By Jane Marshall

The Edmonton Journal reports that between 2011 and 2016, 207,790 people immigrated to Alberta. Welcome!

Campers Village is a place for people who love the outdoors. We want to help you prepare for Alberta’s intense (but really fun!) winters. If you’re coming from a warm climate, there might be a 50 or even 60 degree temperature difference.

Here’s what some newcomers say about adjusting to Alberta winters:


The most important thing is to dress appropriately and ensure you get outside. Bitter temperatures might drive you indoors, but this can lead to Vitamin D deficiency and SAD (seasonal effective disorder). It can also lead to feelings of isolation and loneliness. Being in nature during daylight hours is so important.

We’ll help you prepare.

Winter Clothes: How to Stay Warm in an Alberta Winter

On cold, windy days, exposed skin can freeze within minutes, so cover yourself with mittens, a toque (Canadian for warm hat!), and a scarf.

A good quality winter jacket is fairly expensive, but it’s probably the best investment you can make. Look for good insulation and a wind-resistant outer layer. Wear multiple layers underneath.

To keep your legs warm, try long underwear or tights under your pants or skirt.

Don’t Forget your Feet

Buy insulated waterproof tall boots with a temperature rating of at least -25 Celsius. Bogs are extremely warm and waterproof and made for all ages.

Long socks and double socks also help.

Outdoor Winter Fun

Here are some ideas to help you connect with winter!

Winter Picnicking in Edmonton. Make a fire in a bbq pit. You can roast dinner or Canadian s’mores. Bring a blanket to sit on. And don’t forget the frisbee!

The City of Edmonton has a whole publication of winter activities just for you:

Priceless Fun 2017/18

And the City of Calgary maintains over 850km of regional pathways for you to exercise on!

Learn to Downhill Ski and Snowboard


1. Edmonton Ski Club

  • Located near the downtown core, with great access
  • $10 lift tickets from February 1-March 31st, 2018!
  • Rentals available

2. Snow Valley

Check out this Travel Alberta video at Snow Valley. Here’s how you can learn to ski:

And check out this aerial tour of Snow Valley:

Located just off the Whitemud Freeway in Rainbow Valley. 

Want to try? Connect with the Edmonton Mennonite Centre for Newcomers and ski for free through their Wintegration program. (Happens twice annually).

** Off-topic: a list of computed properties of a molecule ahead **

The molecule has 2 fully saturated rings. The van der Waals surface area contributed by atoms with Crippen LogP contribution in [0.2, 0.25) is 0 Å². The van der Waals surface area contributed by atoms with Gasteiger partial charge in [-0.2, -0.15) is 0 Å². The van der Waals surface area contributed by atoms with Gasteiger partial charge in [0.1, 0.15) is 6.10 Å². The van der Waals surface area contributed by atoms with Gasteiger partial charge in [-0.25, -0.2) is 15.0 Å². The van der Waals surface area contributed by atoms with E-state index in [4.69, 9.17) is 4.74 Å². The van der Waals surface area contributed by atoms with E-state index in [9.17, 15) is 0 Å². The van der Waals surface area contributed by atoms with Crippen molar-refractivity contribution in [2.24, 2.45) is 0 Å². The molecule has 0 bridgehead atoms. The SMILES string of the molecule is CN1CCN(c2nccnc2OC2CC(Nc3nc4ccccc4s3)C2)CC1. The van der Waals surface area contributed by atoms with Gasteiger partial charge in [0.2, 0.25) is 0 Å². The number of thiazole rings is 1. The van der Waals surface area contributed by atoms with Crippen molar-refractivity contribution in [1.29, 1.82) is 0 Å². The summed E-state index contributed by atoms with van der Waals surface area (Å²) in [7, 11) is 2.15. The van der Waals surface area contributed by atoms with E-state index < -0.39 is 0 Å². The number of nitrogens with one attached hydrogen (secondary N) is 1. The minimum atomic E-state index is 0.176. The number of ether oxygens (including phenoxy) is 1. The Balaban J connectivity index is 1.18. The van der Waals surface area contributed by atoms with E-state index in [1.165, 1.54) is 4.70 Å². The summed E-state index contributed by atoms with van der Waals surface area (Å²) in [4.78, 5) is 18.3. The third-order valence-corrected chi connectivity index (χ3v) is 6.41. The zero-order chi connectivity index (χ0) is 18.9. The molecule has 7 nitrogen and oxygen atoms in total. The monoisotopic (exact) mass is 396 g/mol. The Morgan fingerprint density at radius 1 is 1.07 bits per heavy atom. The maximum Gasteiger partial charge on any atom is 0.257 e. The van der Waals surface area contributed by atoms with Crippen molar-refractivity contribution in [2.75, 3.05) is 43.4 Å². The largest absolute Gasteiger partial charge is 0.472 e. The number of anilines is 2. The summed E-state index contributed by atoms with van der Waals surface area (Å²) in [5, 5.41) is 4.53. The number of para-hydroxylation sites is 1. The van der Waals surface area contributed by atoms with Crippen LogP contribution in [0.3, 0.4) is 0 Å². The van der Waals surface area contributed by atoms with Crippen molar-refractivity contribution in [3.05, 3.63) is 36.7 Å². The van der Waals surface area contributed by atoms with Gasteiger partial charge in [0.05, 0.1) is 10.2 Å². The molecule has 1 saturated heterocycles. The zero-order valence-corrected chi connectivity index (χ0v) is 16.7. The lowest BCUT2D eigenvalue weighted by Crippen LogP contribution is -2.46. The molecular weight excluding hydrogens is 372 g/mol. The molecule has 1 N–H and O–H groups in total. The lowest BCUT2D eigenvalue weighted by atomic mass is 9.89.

Home of the 1988 Olympics! Learn to ski/snowboard at any age.

Photo courtesy of Edmonton Mennonite Centre for Newcomers

Community Contacts and Resources

The Edmonton Mennonite Centre for Newcomers offers fantastic support, including their Wintegration  program that helps new residents embrace winter. Monthly activities include:

  • Skating
  • Skiing/snowboarding at Snow Valley (twice per winter)
  • Tobogganing
  • Ice fishing
  • Curling

This program has been operating since 2016. Meet new friends and try something new and fun. For FREE! After the day is done you’ll have new skills. You’ll know where to borrow, rent, or buy gear and what equipment is needed.

“We make sure the programs are free,” says Mischa Taylor, community counsellor at EMCN. “Our goal is to connect people to Canadian culture and to each other, and to provide experiences newcomers can then replicate themselves.”

An example of a Wintegration event: “Last year we went snowshoeing in Victoria Park, then cooked bannock and had a campfire while learning about Indigenous culture.”

Mischa notes that the cold and dark can have ripple effects on people, affecting motivation and sense of belonging. This can lead to obstacles in learning a new language, finding a job or pursuing education. Our connection to the great outdoors is vital. 

Group photo curling
Photo courtesy of Edmonton Mennonite Centre for Newcomers

Additional Resources

Enjoying winter can be as simple as playing in the snow. So let’s bundle up and try something new!